Monday, November 27, 2006

In the Company of Cheerful Ladies by Alexander McCall Smith

This is sixth in The No. 1 Ladies' Detective Agency series. It's good to read them in order. Because these books are so good, I like to ration them, and read about one a year. I see he's got another one already out, but I have to resist the urge to run and get that one too. I suppose if I did read that one, I would still have to wait my customary year while he writes another one. But then I would have to live with the anxiety of whether or not he would do so. It's better to know that you have one to look forward to, as kind of an emergency kit, available at just the moment you need it.

This one was better than the last (The Full Cupboard of Life). I had been a bit worried that he was losing his momentum on these, getting bored of them, perhaps, but this one was just delightful. It's such a pleasure to visit with Mma Ramotswe and her friends and family. McCall Smith writes with such verve and humor about Botswana, but always with respect and affection. He wants us to love this country as much as he obviously does. This is a happy book: good things happen to good people, and even the bad people are gently urged to get back on the road to goodness.

If you haven't tried listening to the audiobook versions of these, I highly recommend them. The reader, Lisette Lecat, is perfect. Her accents and voices are evocative but never intrusive or fake, and her obvious facility with local pronunciations adds a lot. For example, did you know that Tlokweng (as in Tlokweng Speedy Motors) is pronounced "clo-kweng"? For that matter, did you know that the honorific title of Mma is pronounced "mmmm-mah"? You have to hit the first m hard, make a sort of hmmm sound (only without the h), then say "ma." How would I have known this, if not from the audiobook?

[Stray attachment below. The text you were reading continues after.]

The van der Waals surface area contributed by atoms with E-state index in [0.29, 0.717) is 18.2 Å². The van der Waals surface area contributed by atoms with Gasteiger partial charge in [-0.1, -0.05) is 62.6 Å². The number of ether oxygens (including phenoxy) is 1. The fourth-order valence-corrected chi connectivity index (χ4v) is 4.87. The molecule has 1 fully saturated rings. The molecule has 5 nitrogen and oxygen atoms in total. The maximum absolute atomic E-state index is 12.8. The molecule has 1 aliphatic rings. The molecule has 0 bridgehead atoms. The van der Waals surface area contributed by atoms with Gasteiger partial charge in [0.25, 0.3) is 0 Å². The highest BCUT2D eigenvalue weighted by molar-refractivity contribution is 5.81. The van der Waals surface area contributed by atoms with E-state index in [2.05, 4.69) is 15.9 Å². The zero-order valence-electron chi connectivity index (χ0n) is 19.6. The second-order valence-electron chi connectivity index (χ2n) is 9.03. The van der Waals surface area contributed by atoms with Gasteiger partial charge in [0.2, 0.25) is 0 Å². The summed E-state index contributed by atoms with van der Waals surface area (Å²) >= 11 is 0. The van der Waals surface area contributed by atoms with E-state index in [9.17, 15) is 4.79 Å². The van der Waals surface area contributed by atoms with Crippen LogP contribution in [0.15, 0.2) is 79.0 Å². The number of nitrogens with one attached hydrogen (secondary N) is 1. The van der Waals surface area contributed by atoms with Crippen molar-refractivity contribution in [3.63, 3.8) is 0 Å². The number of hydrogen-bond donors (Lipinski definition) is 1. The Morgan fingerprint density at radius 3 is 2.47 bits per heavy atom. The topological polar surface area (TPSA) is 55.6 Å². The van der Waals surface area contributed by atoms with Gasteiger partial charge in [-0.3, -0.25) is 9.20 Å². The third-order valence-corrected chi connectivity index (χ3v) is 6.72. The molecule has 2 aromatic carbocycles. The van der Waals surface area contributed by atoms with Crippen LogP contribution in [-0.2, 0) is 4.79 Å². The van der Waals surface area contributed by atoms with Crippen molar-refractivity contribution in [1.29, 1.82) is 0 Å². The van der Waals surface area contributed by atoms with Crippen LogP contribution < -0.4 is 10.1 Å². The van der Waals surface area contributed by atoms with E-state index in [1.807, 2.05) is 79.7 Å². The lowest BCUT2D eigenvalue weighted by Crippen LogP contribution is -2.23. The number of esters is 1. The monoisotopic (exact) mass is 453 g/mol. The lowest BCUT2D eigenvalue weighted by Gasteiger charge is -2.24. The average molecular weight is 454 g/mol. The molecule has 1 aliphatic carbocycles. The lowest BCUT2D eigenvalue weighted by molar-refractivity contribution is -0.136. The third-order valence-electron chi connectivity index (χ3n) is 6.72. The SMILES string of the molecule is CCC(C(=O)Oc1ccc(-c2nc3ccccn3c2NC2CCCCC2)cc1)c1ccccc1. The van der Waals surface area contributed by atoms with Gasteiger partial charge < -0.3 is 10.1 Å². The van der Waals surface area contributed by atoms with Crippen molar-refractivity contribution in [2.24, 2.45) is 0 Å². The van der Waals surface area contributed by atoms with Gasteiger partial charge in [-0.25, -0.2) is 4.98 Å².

This link lists the series titles in order, and provides plot summaries of each.
(Book 50, 2006)


Anonymous said...

That's very ineresting, Becky, because I loved all the previous books, but like you I wondered if he'd lost the momentum somewhat with "Full Cupboard". But I did buy this one (not audio, though) and now that I've read your review, must read it. Interestingly (to me anyway!) the first of the series was the first book that Cathy and I both read -- since then we now read interchangeably. A lovely moment, that "reading coming of age"!

Becky Holmes said...

For Miles and me it was the Harry Potter books. It continues now with fantasy -- he's almost finished with the fourth George R.R. Martin book. Having a child who shares your taste in reading is one of the most gratifying experiences as a parent. I think my younger son would like the McCall Smith series because he likes books about people. That's how he differentiates his reading tastes from his brother's. My mother and I used to share mysteries. Once she died it became harder for me to read them, and I switched to listening to them, but never returned to the authors she and I shared.

Anonymous said...

I just finished listening to "44 Scotland Street". It was great. He wrote it in installments for a newspaper so the chapters are nicely self contained. The main characters are people who live in an apartment building in Edinborough. It's highly entertaining. The episodes about a mother and her "gifted" preschool boy are laugh-out-loud funny.

Post a Comment